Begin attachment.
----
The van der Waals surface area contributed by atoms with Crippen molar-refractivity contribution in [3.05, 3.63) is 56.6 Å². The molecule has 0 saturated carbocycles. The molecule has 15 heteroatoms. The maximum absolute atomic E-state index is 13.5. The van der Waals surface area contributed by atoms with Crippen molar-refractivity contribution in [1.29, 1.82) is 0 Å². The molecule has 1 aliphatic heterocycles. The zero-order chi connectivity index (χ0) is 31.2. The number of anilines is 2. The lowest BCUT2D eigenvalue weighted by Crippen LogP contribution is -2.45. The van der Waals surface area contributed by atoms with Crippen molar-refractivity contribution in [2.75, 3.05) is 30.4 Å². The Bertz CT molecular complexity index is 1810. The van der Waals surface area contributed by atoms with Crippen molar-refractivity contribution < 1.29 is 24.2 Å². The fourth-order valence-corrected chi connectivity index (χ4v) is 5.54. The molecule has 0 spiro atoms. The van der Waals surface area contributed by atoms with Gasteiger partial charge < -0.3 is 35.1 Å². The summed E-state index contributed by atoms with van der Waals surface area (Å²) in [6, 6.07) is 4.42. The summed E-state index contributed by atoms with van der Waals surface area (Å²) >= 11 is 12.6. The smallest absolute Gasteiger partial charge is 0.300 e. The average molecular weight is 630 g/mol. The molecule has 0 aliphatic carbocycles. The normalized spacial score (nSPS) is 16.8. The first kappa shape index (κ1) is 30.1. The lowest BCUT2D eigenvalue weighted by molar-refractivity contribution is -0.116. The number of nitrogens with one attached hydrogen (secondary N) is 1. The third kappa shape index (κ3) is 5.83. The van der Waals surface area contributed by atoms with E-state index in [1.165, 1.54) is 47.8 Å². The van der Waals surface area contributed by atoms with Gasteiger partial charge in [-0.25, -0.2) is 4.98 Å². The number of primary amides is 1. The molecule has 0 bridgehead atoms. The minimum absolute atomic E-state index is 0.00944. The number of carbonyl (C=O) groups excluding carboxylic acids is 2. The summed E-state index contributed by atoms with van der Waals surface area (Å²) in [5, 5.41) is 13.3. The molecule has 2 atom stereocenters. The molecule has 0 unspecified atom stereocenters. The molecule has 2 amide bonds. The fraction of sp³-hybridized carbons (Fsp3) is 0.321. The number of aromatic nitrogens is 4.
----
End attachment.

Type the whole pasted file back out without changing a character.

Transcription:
The van der Waals surface area contributed by atoms with Crippen molar-refractivity contribution in [3.05, 3.63) is 56.6 Å². The molecule has 0 saturated carbocycles. The molecule has 15 heteroatoms. The maximum absolute atomic E-state index is 13.5. The van der Waals surface area contributed by atoms with Crippen molar-refractivity contribution in [1.29, 1.82) is 0 Å². The molecule has 1 aliphatic heterocycles. The zero-order chi connectivity index (χ0) is 31.2. The number of anilines is 2. The lowest BCUT2D eigenvalue weighted by Crippen LogP contribution is -2.45. The van der Waals surface area contributed by atoms with Crippen molar-refractivity contribution in [2.75, 3.05) is 30.4 Å². The Bertz CT molecular complexity index is 1810. The van der Waals surface area contributed by atoms with Crippen molar-refractivity contribution < 1.29 is 24.2 Å². The fourth-order valence-corrected chi connectivity index (χ4v) is 5.54. The molecule has 0 spiro atoms. The van der Waals surface area contributed by atoms with Gasteiger partial charge < -0.3 is 35.1 Å². The summed E-state index contributed by atoms with van der Waals surface area (Å²) in [6, 6.07) is 4.42. The summed E-state index contributed by atoms with van der Waals surface area (Å²) >= 11 is 12.6. The smallest absolute Gasteiger partial charge is 0.300 e. The average molecular weight is 630 g/mol. The molecule has 0 aliphatic carbocycles. The normalized spacial score (nSPS) is 16.8. The first kappa shape index (κ1) is 30.1. The lowest BCUT2D eigenvalue weighted by molar-refractivity contribution is -0.116. The number of nitrogens with one attached hydrogen (secondary N) is 1. The third kappa shape index (κ3) is 5.83. The van der Waals surface area contributed by atoms with E-state index in [1.165, 1.54) is 47.8 Å². The van der Waals surface area contributed by atoms with Gasteiger partial charge in [-0.25, -0.2) is 4.98 Å². The number of primary amides is 1. The molecule has 0 bridgehead atoms. The minimum absolute atomic E-state index is 0.00944. The number of carbonyl (C=O) groups excluding carboxylic acids is 2. The summed E-state index contributed by atoms with van der Waals surface area (Å²) in [5, 5.41) is 13.3. The molecule has 2 atom stereocenters. The molecule has 0 unspecified atom stereocenters. The molecule has 2 amide bonds. The fraction of sp³-hybridized carbons (Fsp3) is 0.321. The number of aromatic nitrogens is 4.